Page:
“Repeal? Repeal and replace? Repeal and repair? Regardless of anyone’s particular views on the law, it has changed the healthcare financing and delivery landscape, so any of these will have big ramifications,” he says. “Repealing the law without provision for a soft landing would just create a new set of problems.”
For instance, he says, New Jersey budgeted $675 million for charity care for hospitals to treat the uninsured in the 2014 fiscal year, but only $352 million in FY17 because of the drop in uninsured. Some 670,000 New Jerseyans gained health insurance as a result of the ACA, according to an estimate from the Rutgers Center for State Health Policy.
Some provisions of the ACA – requiring the coverage of pre-existing conditions and allowing parents to continue to cover their children until age 26 – have proven so popular it is unlikely they will change. Others are likely to provide more flexibility.
For instance, Crane says it is likely that the Trump administration will allow for more access to insurance across state lines to allow for more shopping for the best price and coverage options. He also says there may be fewer mandates in plans, which will give employers more options for what they decide to include in the plans they choose. Ultimately, it will be up to businesses to determine how much they want to provide in coverage and how much they are willing to pay.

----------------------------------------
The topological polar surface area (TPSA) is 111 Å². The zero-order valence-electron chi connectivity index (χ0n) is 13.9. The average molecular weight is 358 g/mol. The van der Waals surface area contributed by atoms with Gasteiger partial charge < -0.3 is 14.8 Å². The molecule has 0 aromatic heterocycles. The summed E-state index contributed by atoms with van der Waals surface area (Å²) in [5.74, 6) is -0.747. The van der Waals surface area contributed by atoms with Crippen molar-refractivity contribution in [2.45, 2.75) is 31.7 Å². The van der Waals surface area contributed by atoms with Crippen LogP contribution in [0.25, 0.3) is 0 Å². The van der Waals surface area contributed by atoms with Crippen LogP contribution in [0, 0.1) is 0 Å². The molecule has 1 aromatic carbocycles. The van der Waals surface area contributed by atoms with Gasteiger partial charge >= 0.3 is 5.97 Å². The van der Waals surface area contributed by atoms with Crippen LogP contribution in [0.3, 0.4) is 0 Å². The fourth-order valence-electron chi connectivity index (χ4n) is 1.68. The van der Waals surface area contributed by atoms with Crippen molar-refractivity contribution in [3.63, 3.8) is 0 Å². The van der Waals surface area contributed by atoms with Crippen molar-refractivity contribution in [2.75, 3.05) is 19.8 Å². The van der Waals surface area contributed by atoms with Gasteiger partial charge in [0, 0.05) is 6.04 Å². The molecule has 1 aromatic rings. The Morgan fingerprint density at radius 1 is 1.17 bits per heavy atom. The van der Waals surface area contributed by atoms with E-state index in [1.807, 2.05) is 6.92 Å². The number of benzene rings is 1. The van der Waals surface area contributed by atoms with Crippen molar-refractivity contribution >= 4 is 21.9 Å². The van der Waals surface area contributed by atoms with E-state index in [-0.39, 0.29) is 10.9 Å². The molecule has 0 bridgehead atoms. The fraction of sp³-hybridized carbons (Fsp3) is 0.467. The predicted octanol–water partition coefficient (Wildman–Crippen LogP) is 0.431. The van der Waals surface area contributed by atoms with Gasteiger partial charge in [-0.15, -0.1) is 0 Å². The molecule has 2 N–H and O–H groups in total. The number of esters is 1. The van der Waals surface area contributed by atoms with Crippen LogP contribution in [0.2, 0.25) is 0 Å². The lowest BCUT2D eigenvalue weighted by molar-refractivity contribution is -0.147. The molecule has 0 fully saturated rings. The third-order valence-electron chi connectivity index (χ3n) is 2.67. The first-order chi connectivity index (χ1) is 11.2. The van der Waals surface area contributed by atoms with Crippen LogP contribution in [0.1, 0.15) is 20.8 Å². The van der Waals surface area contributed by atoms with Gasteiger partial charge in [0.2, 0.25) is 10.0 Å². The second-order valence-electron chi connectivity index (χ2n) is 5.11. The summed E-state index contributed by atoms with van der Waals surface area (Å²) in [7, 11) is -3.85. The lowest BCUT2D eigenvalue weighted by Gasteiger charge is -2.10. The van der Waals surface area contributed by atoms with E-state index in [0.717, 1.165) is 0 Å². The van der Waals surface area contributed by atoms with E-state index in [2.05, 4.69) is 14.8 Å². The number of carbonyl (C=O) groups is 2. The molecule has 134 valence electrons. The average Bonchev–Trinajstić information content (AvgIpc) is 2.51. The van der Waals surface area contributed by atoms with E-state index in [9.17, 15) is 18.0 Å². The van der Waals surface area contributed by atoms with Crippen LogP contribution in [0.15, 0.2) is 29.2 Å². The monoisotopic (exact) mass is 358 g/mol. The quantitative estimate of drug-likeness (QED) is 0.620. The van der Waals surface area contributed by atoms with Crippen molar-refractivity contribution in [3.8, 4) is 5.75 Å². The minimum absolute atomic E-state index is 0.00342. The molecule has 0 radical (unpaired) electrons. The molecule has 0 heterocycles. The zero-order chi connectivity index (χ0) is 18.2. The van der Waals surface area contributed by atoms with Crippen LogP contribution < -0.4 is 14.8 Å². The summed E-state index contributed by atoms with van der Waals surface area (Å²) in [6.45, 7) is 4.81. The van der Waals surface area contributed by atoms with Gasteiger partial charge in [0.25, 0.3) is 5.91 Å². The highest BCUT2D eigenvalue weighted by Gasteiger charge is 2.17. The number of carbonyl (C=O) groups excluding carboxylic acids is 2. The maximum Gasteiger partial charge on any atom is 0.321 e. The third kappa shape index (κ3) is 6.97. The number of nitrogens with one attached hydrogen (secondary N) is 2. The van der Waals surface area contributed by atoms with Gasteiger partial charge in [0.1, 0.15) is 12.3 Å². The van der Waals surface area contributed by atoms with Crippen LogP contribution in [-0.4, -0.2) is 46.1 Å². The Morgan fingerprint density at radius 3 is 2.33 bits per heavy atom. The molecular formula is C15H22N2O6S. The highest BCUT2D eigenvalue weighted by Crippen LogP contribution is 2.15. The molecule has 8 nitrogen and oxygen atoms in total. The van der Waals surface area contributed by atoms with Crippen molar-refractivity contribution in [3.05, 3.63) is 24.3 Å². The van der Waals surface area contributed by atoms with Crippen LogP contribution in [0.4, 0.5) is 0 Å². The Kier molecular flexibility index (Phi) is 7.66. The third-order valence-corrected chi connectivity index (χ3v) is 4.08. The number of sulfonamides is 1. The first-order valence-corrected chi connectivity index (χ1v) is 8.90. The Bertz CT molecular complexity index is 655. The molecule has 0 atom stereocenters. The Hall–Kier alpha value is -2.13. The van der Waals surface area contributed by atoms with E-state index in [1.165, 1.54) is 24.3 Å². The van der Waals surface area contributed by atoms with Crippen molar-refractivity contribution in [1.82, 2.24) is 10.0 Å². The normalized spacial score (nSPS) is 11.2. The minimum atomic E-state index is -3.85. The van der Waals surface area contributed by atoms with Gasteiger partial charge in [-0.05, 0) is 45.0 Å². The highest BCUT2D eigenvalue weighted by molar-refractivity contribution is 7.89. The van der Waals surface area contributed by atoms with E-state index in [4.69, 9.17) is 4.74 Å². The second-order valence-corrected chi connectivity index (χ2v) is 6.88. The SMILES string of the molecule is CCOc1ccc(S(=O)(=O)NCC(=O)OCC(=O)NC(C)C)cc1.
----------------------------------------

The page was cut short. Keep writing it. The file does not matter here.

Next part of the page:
“We are all bottom-line-oriented, some more than others,” Crane says. “Some business may say they can only afford bare bones coverage; others, looking to attract the best and the brightest, may want to continue to offer soup-to-nuts coverage.”
Christine A. Stearns, director of government affairs with Gibbons P.C., says there may be some cost savings for employers in the possible reduction of record-keeping and reporting requirements, if that is part of the changes.
Filling out annual reports have proven to be “a tremendous amount of work, and that cost did not help pay for healthcare,” she says. “To the extent that is relaxed, it would give employers a little more flexibility.”
It may be harder to roll back some of the benefits employees have gotten used to over the last few years that have proven more expensive: unlimited lifetime coverage, for instance. Some employers may not want to cut benefits even if they can.